A Russian strategic bomber briefly entered Japanese airspace over the Pacific south of Tokyo on early Saturday morning, prompting 24 Japanese military aircraft to scramble, officials said.
Russia denied the incursion, but the Japanese foreign ministry said it lodged a strong protest with the Russian embassy in Tokyo. “We have asked the Russian government to make a thorough investigation into the matter,” a foreign ministry spokesman said.
The Soviet-era Tupolev Tu-95 bomber flew over the rocky isle of Sofugan, 650 kilometres (406 miles) south of Tokyo, for about three minutes from 7:30 am (2230 GMT Friday), the defence ministry said.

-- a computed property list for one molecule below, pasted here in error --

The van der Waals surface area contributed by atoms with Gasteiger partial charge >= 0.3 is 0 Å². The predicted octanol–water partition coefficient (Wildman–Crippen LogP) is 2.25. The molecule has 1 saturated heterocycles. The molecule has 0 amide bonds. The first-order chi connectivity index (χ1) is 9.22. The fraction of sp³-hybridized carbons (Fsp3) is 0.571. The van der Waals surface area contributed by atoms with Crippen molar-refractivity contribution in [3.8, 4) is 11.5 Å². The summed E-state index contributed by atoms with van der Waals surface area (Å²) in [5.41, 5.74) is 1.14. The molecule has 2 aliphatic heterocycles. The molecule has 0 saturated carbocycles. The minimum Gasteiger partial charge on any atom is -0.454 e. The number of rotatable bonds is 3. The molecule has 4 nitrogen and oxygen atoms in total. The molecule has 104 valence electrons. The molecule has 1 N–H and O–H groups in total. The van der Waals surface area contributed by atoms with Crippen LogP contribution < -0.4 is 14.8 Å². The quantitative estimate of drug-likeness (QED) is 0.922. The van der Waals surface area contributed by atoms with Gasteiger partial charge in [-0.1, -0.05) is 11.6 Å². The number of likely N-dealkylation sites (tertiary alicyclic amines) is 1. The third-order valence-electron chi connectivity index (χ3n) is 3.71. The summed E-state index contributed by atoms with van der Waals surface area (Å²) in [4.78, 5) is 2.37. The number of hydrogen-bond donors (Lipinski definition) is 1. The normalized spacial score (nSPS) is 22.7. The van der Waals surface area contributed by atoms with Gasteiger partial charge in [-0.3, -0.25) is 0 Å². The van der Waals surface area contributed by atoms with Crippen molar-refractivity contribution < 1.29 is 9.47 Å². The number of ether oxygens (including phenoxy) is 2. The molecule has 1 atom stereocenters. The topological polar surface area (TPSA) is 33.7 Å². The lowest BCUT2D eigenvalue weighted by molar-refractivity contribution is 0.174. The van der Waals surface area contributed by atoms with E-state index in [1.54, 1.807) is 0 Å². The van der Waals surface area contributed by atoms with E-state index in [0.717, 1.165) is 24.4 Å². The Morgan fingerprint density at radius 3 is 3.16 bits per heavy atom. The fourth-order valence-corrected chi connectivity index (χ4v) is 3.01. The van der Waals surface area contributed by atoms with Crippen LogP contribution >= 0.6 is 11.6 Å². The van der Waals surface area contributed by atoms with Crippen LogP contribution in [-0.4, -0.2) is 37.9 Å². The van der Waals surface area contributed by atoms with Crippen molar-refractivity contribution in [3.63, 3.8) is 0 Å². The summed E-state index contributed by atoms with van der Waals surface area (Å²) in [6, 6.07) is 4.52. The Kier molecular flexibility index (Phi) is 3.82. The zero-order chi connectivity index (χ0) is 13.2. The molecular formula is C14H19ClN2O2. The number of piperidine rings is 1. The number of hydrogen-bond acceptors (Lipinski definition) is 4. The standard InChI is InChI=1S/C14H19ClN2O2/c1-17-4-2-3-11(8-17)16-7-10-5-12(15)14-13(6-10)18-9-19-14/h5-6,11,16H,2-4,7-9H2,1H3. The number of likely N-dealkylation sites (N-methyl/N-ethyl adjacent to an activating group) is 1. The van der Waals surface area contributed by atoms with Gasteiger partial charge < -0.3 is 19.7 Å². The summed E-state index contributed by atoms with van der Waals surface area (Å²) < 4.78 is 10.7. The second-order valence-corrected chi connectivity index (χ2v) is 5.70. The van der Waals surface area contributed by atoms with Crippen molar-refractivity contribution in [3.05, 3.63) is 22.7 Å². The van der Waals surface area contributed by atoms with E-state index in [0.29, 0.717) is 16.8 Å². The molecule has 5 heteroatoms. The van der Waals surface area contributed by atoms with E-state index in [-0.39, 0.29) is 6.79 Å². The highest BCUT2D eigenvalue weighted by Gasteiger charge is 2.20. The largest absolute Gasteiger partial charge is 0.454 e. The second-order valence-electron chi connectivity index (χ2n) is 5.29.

The air force scrambled 24 planes, including F-15 fighters, the defence ministry said, giving an updated figure.
They gave “a notice, then a warning and another a notice and a warning,” a defence ministry statement said. “There was no response.” The Russian bomber then flew back north towards the Russian island of Sakhalin, it said. Moscow denied that any of its planes entered Japanese airspace.
“Russian air force planes carried out their mission according to plan. Japanese military airspace was not breached,” Alexander Drobyshevsky, a spokesman for the Russian air force, told state news agency ITAR-TASS.
The strategic bomber flights “were carried out in strict accordance with international rules on flying over neutral waters, without violating the border between the two countries,” Drobyshevsky said.
Japan said it was the first Russian violation of its airspace since January 2006.